Will Harmony pay Development Impact Fees (DIF)?

Harmony will be responsible for paying more than $50,000,000 in Development Impact Fees (DIF) to the City of Highland. The City collects these fees and utilizes them to construct and improve infrastructure both within the Harmony Specific Plan area and throughout the city, including roads, sewers, storm drains, parks, trails, and other public facilities.

Will Harmony create a long-term fiscal burden for the City of Highland?

A Fiscal Impact Study prepared in consultation with the City demonstrates that Harmony will yield a substantial annual surplus to the General Fund at the project’s completion.

Will Harmony preserve any of the current open space?

Over half of the approximately 1,650 acres that comprise Harmony will be open space in the form of parks, community greenways, recreation, and natural open space. The Harmony team has worked closely with local environmental interests to prepare a land plan that protects and preserves sensitive lands, while respecting the environmental beauty and history of the property.

Will Harmony include trails?

Approximately 33 miles of new trails will be built throughout Harmony, including 11.5 miles of Class 1 bikeways, 9.7 miles of multipurpose trails, and 8.2 miles of hiking, trekking and equestrian trails. These trails will connect to existing regional networks, provide access to existing trails within Morton Canyon, and be the starting point for the Santa Ana River Conservancy’s Mountains to Ocean trail.

Will Harmony be accessible to the public?

A key feature of Harmony is the wide array of amenities accessible to the public including parks, walking & biking, trails, natural and manufactured open space, community facilities, gathering areas, and retail areas. The project will also foster connectivity to existing and previously proposed trails in the San Bernardino National Forest and the Santa Ana River Trail.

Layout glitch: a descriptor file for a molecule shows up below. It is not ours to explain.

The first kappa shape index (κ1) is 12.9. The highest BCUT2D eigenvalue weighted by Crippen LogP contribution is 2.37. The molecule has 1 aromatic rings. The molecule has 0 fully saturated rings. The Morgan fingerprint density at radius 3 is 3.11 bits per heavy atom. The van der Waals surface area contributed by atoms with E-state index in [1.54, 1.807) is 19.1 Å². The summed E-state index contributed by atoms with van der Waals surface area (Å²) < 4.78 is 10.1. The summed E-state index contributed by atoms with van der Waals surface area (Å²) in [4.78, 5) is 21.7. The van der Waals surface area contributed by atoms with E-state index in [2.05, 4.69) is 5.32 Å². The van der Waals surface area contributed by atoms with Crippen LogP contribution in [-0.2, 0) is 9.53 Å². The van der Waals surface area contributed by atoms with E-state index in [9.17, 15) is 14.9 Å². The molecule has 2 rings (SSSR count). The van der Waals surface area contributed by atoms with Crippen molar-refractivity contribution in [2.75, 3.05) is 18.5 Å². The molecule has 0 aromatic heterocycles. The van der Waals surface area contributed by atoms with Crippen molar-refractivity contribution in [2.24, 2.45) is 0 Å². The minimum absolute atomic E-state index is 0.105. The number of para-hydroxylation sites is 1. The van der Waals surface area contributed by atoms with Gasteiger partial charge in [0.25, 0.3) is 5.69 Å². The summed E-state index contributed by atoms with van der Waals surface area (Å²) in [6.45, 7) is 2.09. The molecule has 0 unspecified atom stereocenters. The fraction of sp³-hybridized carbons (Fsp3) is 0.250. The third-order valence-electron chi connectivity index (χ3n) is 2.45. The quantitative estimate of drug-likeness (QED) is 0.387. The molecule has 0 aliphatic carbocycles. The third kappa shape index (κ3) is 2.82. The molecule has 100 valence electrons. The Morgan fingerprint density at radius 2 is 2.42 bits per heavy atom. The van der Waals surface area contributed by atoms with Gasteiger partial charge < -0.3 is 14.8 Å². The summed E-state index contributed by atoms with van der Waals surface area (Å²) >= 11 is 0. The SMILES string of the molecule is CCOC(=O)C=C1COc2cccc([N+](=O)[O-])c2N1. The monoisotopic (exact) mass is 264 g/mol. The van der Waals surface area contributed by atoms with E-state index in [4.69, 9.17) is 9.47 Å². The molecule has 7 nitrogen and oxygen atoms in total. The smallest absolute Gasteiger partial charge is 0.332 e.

How will Harmony and the surrounding communities accommodate additional traffic?

The Harmony team is working closely with the City of Highland to ensure that required roadway improvements are constructed as the project matures. A Traffic Impact Analysis (TIA) has been prepared. Traffic mitigation measures are outlined in the project Environmental Impact Report (EIR). The TIA analyzes “trigger points” of when certain improvements are required based on the projected traffic counts. Some roads will be built by the developer of Harmony, while others will be constructed by the City of Highland or other agencies with fees paid by developers and others. Since the Harmony project will be built in several phases over a 13 - 15 year period, any increase in traffic would occur over a considerable period of time.

Off-site roadway improvements within Highland city limits include:

  • Intersection of Alta Vista and Greenspot Road
  • Intersection of Boulder Avenue and Greenspot Road
  • Intersection of Church Avenue and Greenspot Road
  • Greenspot Road widened to four (4) lanes (from S curve to new bridge)
  • Intersection of SR 210 eastbound ramps and Greenspot Road
  • Intersection of SR 210 westbound ramps and Greenspot Road
  • Intersection of Weaver Street and Greenspot Road
  • Intersection of Palm Avenue and Greenspot Road

Off-site roadway improvements outside Highland city limits include:

  • Bryant Street and Highway 38
  • Bryant Street and Oak Glen Road
  • Construct Garnet Street and Newport Road intersection
  • Construct segment of Garnet Street to bridge
  • Construct segment of Garnet Street (bridge to SR38)
  • I-10 eastbound Eureka Street off ramp
  • I-10 eastbound University Street off ramp
  • I-10 westbound University Street on ramp
  • Construct Newport Road (project boundary to Garnet)
  • Orange Street and SR38
  • Sand Canyon and Yucaipa Blvd.
  • Pioneer Avenue and Orange Street
  • SR210 and San Bernardino Avenue

The City of Highland has also recently built the new 4 lane Greenspot Road Bridge to the north of Harmony in anticipation of future growth in the region. The historic Greenspot iron bridge has been preserved, restored, and incorporated into the existing trail network in the area for current and future generations to use and enjoy.

How can we find out more information?

For more information or questions about Harmony:

Or visit http://www.ci.highland.ca.us/Downloads/

Get in touch


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Harmony Outreach Team, 1156 N. Mountain Road, Upland, CA 91786